I found this video on YouTube, he demonstrates the results you can get through dipping mild steel into Muriatic Acid. Note he uses gloves but is doing the dipping in shorts! Not something I would recommend. Ignore that, as it is a good video that will give you a good idea on how it all works.
How to Chemically Remove Mill Scale
Video Credit: Ramsey Customs - turbocobra
2. Mill Scale Removal with Normal White Vinegar
This is the cheapest solution if not the quickest method of removing mill scale before MIG welding. Similar to Muriatic Acid use this is a dipping or spraying on method. White vinegar is less acidic and so overall safer to use.
You will need a bucked or a tank suitable for containing acid. Yes vinegar is not quite as strong but that does not mean it won't eat through a container given time. A lid that can be closed it good as it just keeps the vinegar smell contained.
What Vinegar to Use
Any normal household white vinegar can be used, sourced at your local market, Wall Mart or on line.
I like this one from Amazon 30% Pure Vinegar - Home and Garden 1 Gallon.
Preparation for Using White Vinegar
A good pair of gloves suitable for acids. If you use your hands that white vinegar will seek out any cuts of scratches you have and they will sting like hell. Perhaps consider using goggles because a splash of vinegar in the eye will not be pleasant.
Dipping with White Vinegar
Unlike Muriatic Acid white vinegar can be used indoor or out. It just takes more patience.
- In your chosen bucket or tank pour in your vinegar.
- Put in your mild steel project.
- Leave overnight or more likely for 24 hours as it will take sometime for the vinegar to work.
- Put on and tighten the lid to contain the smell of vinegar.
If you are putting a number of pieces of low carbon steel in together then you may need to turn them over part way through the soaking time. This will give the vinegar the best chance to get to all of the parts.
Don't forget your steel is soaking or be tempted to leave the parts in the vinegar for days without checking. After all you are using an acidic substance and vinegar will eat away at the steel if left in too long.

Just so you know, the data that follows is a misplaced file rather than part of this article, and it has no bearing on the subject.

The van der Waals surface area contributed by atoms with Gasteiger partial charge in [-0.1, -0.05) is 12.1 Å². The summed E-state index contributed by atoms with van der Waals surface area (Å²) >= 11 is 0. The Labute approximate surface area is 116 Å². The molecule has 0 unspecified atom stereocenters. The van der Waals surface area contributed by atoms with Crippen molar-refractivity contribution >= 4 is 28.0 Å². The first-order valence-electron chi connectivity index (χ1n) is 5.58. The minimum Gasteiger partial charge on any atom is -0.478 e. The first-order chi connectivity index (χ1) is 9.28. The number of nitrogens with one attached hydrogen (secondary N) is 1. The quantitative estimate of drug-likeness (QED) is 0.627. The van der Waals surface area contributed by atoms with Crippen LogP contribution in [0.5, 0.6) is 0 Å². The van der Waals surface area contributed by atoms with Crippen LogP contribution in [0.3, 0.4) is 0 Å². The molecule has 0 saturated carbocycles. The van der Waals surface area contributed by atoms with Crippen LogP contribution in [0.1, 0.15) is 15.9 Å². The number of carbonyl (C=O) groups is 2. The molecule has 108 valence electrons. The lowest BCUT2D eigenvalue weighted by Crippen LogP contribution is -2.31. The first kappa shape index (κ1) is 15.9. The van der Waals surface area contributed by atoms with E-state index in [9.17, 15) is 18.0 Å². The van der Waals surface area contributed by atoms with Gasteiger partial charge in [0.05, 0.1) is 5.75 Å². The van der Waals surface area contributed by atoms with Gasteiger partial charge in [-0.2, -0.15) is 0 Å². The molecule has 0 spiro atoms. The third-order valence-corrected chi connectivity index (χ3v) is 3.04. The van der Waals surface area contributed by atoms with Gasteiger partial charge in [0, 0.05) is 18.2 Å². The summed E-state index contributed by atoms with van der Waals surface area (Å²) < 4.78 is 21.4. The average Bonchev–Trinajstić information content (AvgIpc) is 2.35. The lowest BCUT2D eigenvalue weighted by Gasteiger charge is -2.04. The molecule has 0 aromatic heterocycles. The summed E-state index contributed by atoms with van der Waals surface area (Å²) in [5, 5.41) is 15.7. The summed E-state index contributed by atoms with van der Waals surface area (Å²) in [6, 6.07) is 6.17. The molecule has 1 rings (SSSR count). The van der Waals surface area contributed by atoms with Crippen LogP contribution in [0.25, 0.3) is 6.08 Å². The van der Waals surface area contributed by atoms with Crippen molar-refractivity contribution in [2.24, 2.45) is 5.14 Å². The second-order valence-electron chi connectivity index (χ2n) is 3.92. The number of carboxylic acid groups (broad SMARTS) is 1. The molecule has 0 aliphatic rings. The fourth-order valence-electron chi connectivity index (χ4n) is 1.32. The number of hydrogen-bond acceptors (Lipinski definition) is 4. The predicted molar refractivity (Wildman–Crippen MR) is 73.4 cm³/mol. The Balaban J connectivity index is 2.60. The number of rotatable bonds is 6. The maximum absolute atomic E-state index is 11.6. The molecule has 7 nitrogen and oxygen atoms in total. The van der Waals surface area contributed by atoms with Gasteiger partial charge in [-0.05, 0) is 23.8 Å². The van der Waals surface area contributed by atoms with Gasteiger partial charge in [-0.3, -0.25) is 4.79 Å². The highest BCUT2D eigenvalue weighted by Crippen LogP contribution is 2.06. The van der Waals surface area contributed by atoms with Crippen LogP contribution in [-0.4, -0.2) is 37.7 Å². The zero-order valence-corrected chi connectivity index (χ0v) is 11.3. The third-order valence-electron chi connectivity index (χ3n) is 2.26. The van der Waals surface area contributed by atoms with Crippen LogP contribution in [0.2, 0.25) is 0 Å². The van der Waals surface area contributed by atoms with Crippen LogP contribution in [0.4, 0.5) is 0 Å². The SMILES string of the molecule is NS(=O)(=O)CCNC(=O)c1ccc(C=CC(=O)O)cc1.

Once the mill scale is removed, then wash or hose the parts off with water to neutralize the vinegar. Take care where you wash your mild steel as the vinegar mill scale solution can stain.
Dry off. You may want to use an air blower.
Residual mill scale can be lightly removed with a grinding disc to bring up the shine.
The steel will rust if left exposed to the air so oil or MIG weld the joints straight away and then oil the parts.
Alternative - Spraying on Vinegar to Remove Mill Scale
This method is the better option for larger pieces that cannot be put into a bucket or tank but will take more patience, but is possible.
- Pour your white vinegar into an acid resistant spray bottle.
- Spray onto the mild steel, it is best if the steel can be laid horizontally as you will need to lay paper towels or use old rags or old towels onto it. Spray and soak the towels with vinegar. Leave overnight preferably for 24 hours and keep spraying with vinegar to keep the towels wet.
- Wash off with water once the mill scale is removed.
Wash away from surfaces that could be stained with the mill scale containing vinegar.
Metal Care After the Mill Scale is Removed with the Vinegar
As you now have bare metal, it will start to rust if left exposed to the air. Oil to protect from the air, leaving the joints you plan on MIG welding clean if you are going to weld immediately.
Reasons to Choose White Vinegar for Mill Scale Removal
No harsh chemicals to use.
Can be done indoors, in a garage as long as you have a lid to contain the vinegar smell.
Reasons Not To Use White Vinegar for Removing Mill Scale
It is an overnight or 24 hour process and so takes too long for some to use.
Spraying of the vinegar for larger steel pieces means there is an issue with controlling the smell of the vinegar. Spraying and leaving your project outside risks the vinegar drying out of your rags and not working or being rained on and the vinegar diluted.
This is by far the cheapest method, less caustic, requiring the least personal protection but this method of removal takes the longest. If you have the time and patience it is certainly a method to go for.
YouTube Video Demonstrating Using White Vinegar to Remove Mill Scale
Remove Mill Scale with Household Vinegar -
Video Credit: monkey fabrication garage
3. Using a Hand Grinder to Remove Mill Scale